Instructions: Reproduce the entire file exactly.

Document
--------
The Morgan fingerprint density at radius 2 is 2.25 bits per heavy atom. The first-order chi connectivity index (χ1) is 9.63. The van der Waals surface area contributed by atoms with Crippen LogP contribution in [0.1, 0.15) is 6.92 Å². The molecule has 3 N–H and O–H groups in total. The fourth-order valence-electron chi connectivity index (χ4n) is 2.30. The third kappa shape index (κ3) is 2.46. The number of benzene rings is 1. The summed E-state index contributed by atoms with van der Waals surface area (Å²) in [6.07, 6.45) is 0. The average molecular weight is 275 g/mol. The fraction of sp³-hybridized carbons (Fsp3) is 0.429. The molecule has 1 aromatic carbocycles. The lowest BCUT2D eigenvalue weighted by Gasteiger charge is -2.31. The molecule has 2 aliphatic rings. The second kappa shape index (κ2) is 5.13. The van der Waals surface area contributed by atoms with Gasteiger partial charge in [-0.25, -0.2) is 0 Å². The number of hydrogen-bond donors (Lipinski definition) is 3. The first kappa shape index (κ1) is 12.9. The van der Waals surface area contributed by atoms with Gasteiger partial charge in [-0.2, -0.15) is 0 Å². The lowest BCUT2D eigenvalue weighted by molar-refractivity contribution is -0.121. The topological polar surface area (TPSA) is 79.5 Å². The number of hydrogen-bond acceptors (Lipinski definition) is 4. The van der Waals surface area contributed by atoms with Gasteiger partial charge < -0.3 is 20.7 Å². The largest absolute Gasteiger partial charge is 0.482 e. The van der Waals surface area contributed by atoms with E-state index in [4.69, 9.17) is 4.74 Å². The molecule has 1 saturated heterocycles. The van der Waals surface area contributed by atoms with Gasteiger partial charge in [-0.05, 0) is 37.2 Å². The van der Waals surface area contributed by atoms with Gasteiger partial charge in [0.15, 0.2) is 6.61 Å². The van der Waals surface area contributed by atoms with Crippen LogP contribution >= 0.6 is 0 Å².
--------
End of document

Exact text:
The Morgan fingerprint density at radius 2 is 2.25 bits per heavy atom. The first-order chi connectivity index (χ1) is 9.63. The van der Waals surface area contributed by atoms with Crippen LogP contribution in [0.1, 0.15) is 6.92 Å². The molecule has 3 N–H and O–H groups in total. The fourth-order valence-electron chi connectivity index (χ4n) is 2.30. The third kappa shape index (κ3) is 2.46. The number of benzene rings is 1. The summed E-state index contributed by atoms with van der Waals surface area (Å²) in [6.07, 6.45) is 0. The average molecular weight is 275 g/mol. The fraction of sp³-hybridized carbons (Fsp3) is 0.429. The molecule has 1 aromatic carbocycles. The lowest BCUT2D eigenvalue weighted by Gasteiger charge is -2.31. The molecule has 2 aliphatic rings. The second kappa shape index (κ2) is 5.13. The van der Waals surface area contributed by atoms with Gasteiger partial charge in [-0.25, -0.2) is 0 Å². The number of hydrogen-bond donors (Lipinski definition) is 3. The first kappa shape index (κ1) is 12.9. The van der Waals surface area contributed by atoms with Gasteiger partial charge in [-0.2, -0.15) is 0 Å². The lowest BCUT2D eigenvalue weighted by molar-refractivity contribution is -0.121. The topological polar surface area (TPSA) is 79.5 Å². The number of hydrogen-bond acceptors (Lipinski definition) is 4. The van der Waals surface area contributed by atoms with Gasteiger partial charge < -0.3 is 20.7 Å². The largest absolute Gasteiger partial charge is 0.482 e. The van der Waals surface area contributed by atoms with E-state index in [4.69, 9.17) is 4.74 Å². The molecule has 1 saturated heterocycles. The van der Waals surface area contributed by atoms with Gasteiger partial charge in [-0.05, 0) is 37.2 Å². The van der Waals surface area contributed by atoms with Gasteiger partial charge in [0.15, 0.2) is 6.61 Å². The van der Waals surface area contributed by atoms with Crippen LogP contribution >= 0.6 is 0 Å².